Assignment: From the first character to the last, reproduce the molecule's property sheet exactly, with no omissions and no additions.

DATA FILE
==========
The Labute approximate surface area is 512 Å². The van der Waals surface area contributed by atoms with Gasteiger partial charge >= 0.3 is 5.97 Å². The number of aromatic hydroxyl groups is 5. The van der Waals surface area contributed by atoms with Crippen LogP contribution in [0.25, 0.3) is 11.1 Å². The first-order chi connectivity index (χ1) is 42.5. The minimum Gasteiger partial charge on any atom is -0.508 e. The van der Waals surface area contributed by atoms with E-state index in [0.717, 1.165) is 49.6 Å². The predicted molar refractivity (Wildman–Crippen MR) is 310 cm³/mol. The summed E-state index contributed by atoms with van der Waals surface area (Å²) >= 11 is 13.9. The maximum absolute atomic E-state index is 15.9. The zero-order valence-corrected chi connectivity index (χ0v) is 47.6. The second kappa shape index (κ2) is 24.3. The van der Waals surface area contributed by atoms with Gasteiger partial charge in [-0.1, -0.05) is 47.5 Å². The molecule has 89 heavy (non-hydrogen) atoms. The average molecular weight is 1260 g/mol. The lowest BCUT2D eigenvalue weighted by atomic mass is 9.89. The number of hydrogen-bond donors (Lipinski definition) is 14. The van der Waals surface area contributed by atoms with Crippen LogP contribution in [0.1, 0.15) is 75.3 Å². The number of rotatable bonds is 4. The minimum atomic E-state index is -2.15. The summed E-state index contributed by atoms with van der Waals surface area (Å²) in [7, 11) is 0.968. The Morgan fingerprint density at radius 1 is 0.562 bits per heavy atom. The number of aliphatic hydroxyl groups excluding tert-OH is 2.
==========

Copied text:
The Labute approximate surface area is 512 Å². The van der Waals surface area contributed by atoms with Gasteiger partial charge >= 0.3 is 5.97 Å². The number of aromatic hydroxyl groups is 5. The van der Waals surface area contributed by atoms with Crippen LogP contribution in [0.25, 0.3) is 11.1 Å². The first-order chi connectivity index (χ1) is 42.5. The minimum Gasteiger partial charge on any atom is -0.508 e. The van der Waals surface area contributed by atoms with E-state index in [0.717, 1.165) is 49.6 Å². The predicted molar refractivity (Wildman–Crippen MR) is 310 cm³/mol. The summed E-state index contributed by atoms with van der Waals surface area (Å²) >= 11 is 13.9. The maximum absolute atomic E-state index is 15.9. The zero-order valence-corrected chi connectivity index (χ0v) is 47.6. The second kappa shape index (κ2) is 24.3. The van der Waals surface area contributed by atoms with Gasteiger partial charge in [-0.1, -0.05) is 47.5 Å². The molecule has 89 heavy (non-hydrogen) atoms. The average molecular weight is 1260 g/mol. The lowest BCUT2D eigenvalue weighted by atomic mass is 9.89. The number of hydrogen-bond donors (Lipinski definition) is 14. The van der Waals surface area contributed by atoms with Crippen LogP contribution in [0.1, 0.15) is 75.3 Å². The number of rotatable bonds is 4. The minimum atomic E-state index is -2.15. The summed E-state index contributed by atoms with van der Waals surface area (Å²) in [7, 11) is 0.968. The Morgan fingerprint density at radius 1 is 0.562 bits per heavy atom. The number of aliphatic hydroxyl groups excluding tert-OH is 2.